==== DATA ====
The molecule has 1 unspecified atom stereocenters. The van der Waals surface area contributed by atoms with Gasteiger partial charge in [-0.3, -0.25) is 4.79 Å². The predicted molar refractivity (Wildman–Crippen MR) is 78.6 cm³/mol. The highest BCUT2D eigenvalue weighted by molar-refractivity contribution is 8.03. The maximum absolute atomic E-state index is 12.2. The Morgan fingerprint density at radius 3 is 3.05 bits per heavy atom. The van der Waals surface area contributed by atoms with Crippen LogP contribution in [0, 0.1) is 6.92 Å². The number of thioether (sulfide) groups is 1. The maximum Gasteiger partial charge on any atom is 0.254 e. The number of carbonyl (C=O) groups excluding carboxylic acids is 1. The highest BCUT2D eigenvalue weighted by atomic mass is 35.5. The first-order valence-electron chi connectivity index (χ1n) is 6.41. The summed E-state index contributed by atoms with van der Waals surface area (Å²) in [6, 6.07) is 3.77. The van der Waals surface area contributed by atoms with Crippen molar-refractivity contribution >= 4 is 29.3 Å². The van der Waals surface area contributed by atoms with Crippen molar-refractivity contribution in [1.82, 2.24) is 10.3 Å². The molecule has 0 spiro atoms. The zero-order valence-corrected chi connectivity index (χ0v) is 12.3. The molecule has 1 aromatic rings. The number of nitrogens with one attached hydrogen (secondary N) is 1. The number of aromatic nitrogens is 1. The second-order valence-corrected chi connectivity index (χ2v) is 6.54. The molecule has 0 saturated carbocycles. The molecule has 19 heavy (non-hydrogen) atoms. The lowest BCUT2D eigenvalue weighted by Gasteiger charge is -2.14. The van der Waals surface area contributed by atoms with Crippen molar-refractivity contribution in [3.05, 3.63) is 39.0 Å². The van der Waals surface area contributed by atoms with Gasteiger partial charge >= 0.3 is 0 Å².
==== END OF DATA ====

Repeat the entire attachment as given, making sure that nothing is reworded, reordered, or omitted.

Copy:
The molecule has 1 unspecified atom stereocenters. The van der Waals surface area contributed by atoms with Gasteiger partial charge in [-0.3, -0.25) is 4.79 Å². The predicted molar refractivity (Wildman–Crippen MR) is 78.6 cm³/mol. The highest BCUT2D eigenvalue weighted by molar-refractivity contribution is 8.03. The maximum absolute atomic E-state index is 12.2. The Morgan fingerprint density at radius 3 is 3.05 bits per heavy atom. The van der Waals surface area contributed by atoms with Crippen LogP contribution in [0, 0.1) is 6.92 Å². The number of thioether (sulfide) groups is 1. The maximum Gasteiger partial charge on any atom is 0.254 e. The number of carbonyl (C=O) groups excluding carboxylic acids is 1. The highest BCUT2D eigenvalue weighted by atomic mass is 35.5. The first-order valence-electron chi connectivity index (χ1n) is 6.41. The summed E-state index contributed by atoms with van der Waals surface area (Å²) in [6, 6.07) is 3.77. The van der Waals surface area contributed by atoms with Crippen molar-refractivity contribution >= 4 is 29.3 Å². The van der Waals surface area contributed by atoms with Crippen molar-refractivity contribution in [1.82, 2.24) is 10.3 Å². The molecule has 0 spiro atoms. The zero-order valence-corrected chi connectivity index (χ0v) is 12.3. The molecule has 1 aromatic rings. The number of nitrogens with one attached hydrogen (secondary N) is 1. The number of aromatic nitrogens is 1. The second-order valence-corrected chi connectivity index (χ2v) is 6.54. The molecule has 0 saturated carbocycles. The molecule has 19 heavy (non-hydrogen) atoms. The lowest BCUT2D eigenvalue weighted by Gasteiger charge is -2.14. The van der Waals surface area contributed by atoms with Crippen molar-refractivity contribution in [3.05, 3.63) is 39.0 Å². The van der Waals surface area contributed by atoms with Gasteiger partial charge >= 0.3 is 0 Å².